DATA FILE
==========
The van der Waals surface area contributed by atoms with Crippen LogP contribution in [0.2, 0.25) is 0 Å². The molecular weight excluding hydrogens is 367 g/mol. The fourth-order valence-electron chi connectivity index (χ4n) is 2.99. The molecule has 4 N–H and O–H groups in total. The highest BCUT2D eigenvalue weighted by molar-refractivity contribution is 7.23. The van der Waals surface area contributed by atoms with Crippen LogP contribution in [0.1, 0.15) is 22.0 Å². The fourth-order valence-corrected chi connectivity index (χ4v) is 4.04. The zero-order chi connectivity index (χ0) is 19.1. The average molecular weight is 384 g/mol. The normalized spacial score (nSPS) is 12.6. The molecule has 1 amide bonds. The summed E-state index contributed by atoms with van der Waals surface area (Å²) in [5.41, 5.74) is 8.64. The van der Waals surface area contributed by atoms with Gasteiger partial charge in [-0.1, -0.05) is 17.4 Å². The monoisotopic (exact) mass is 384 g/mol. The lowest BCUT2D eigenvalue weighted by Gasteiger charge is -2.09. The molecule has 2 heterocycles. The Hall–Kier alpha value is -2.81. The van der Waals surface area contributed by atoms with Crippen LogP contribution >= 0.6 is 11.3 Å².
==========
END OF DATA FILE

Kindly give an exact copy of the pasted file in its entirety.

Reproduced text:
The van der Waals surface area contributed by atoms with Crippen LogP contribution in [0.2, 0.25) is 0 Å². The molecular weight excluding hydrogens is 367 g/mol. The fourth-order valence-electron chi connectivity index (χ4n) is 2.99. The molecule has 4 N–H and O–H groups in total. The highest BCUT2D eigenvalue weighted by molar-refractivity contribution is 7.23. The van der Waals surface area contributed by atoms with Crippen LogP contribution in [0.1, 0.15) is 22.0 Å². The fourth-order valence-corrected chi connectivity index (χ4v) is 4.04. The zero-order chi connectivity index (χ0) is 19.1. The average molecular weight is 384 g/mol. The normalized spacial score (nSPS) is 12.6. The molecule has 1 amide bonds. The summed E-state index contributed by atoms with van der Waals surface area (Å²) in [5.41, 5.74) is 8.64. The van der Waals surface area contributed by atoms with Gasteiger partial charge in [-0.1, -0.05) is 17.4 Å². The monoisotopic (exact) mass is 384 g/mol. The lowest BCUT2D eigenvalue weighted by Gasteiger charge is -2.09. The molecule has 2 heterocycles. The Hall–Kier alpha value is -2.81. The van der Waals surface area contributed by atoms with Crippen LogP contribution >= 0.6 is 11.3 Å².